Asking for a game from Czech Republic I was overwhelmed by the number of games people recommended. Games like DayZ, Samorost, or Mafia were named a couple of times. Since Mafia is one of my favourite games (a game with an *incredibly* amazing soundtrack) I was EXTREMELY tempted to just play it again. However, there was one game, which was named more often than others: Machinarium. Since it was already a long time on my Steam wishlist, and the game was part of the Steam sale this was a great opportunity to finally play this game as my game from Czech Republic.
Starting the game I was shortly irritated by the headline “Flash Game”. Is this a new nostalgic studio or publisher? I definitely was more surprised to play a game developed in Adobe Flash than I was when playing a game in a DOS virtual machine during this year project. Back to the story: you would start the game as a broken robot on a junkyard. First tasks: find your missing pieces (body, arms, legs) and get an idea what’s going on. How to find your parts makes the game’s purpose already pretty clear – this game is a tricky puzzle game, with an interesting point-and-click adventure design, and an extremely cute story. The robot’s name is Josef. Compared to robots like Daleks, Mr. Handy, the Terminator, or Bender, Josef is pretty much skill-free. Josef’s only skills are to walk, to resize himself, and to eat items (or small robo-dogs) to collect them in an inventory.
The first thing one would notice is the interesting art style. The graphics are hand-drawn and remind of steampunk worlds. The focus is definitely more on the puzzle elements (finding correct combinations) than on the point-and-click elements. All elements of the game – the story, the art, the puzzles, and the characters – are created in a detailed and inspiring way. The story is told without any words, but with small comics/dialogues drawn in speaking bubbles.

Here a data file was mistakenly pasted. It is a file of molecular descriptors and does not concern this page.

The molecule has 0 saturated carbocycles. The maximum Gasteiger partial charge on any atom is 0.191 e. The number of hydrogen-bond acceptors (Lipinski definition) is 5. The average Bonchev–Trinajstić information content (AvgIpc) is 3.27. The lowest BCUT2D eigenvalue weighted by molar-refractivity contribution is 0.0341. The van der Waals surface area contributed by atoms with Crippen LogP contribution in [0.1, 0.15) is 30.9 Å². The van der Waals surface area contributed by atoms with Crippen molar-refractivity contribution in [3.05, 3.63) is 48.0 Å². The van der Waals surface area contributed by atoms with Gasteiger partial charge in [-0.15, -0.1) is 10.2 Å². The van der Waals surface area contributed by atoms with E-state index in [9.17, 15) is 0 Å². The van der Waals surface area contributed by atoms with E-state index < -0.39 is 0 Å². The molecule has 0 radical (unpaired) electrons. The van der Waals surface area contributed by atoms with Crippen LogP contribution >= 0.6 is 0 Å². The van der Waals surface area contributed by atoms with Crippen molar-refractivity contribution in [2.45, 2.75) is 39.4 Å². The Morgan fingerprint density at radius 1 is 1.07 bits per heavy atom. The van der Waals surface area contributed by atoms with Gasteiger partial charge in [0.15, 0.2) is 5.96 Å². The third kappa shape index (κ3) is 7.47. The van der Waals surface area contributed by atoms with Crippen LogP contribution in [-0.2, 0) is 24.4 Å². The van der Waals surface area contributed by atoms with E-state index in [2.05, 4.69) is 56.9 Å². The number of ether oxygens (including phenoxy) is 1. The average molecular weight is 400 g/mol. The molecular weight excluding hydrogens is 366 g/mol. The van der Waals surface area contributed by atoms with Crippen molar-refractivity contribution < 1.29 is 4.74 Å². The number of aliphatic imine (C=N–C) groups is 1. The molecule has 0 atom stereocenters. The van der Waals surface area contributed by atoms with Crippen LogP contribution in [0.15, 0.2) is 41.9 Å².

For me, playing this game was a nostalgic experience (most probably because of this mixture of point-and-click adventure, the art style, and .. Flash as technology). Sometimes it felt like I am reading a wonderfully drawn children’s book. Small Josef trying to find out what has happened to him, fighting his arch-enemies – the villains, a trying to save the world. A very relaxing, but due to the puzzle elements, still challenging experience. This was probably the best game to relax and calm down after playing This War of Mine.
Many people recommended different games from Poland. Most (all) of them mentioned different parts of the famous series The Witcher. I already player The Witcher, and I would totally agree. However, one game – which I haven’t played yet – I heard a lot as well was “This War of Mine”. Reading about the background story of the game already touched me. The game is inspired by wars and sieges such as the Siege of Sarajevo (1992 – 1996), when Sarajevo was besieged for more than 3 years. More than 5000 civilians were killed during this period. This War of Mine tells the dark story of war – not from the perspective of the glorious war-hero or the fighting soldier, but from the perspective of the victims: civilians trying to survive in such a raw and dark period.
You would start the game in a small shelter with three characters – Katia, Bruno, and Pavel – all of them with a different background story. The only goal is to survive. The resources such as water, food, or time for sleeping are extremely limited. It is cold, and in times of war you never know if you should open the door when someone knocks. The characters have to build objects to create different resources and try to survive day by day. At night one of them is able to scavenge the nearby places, such as an old fuel station or an empty villa to find food and material.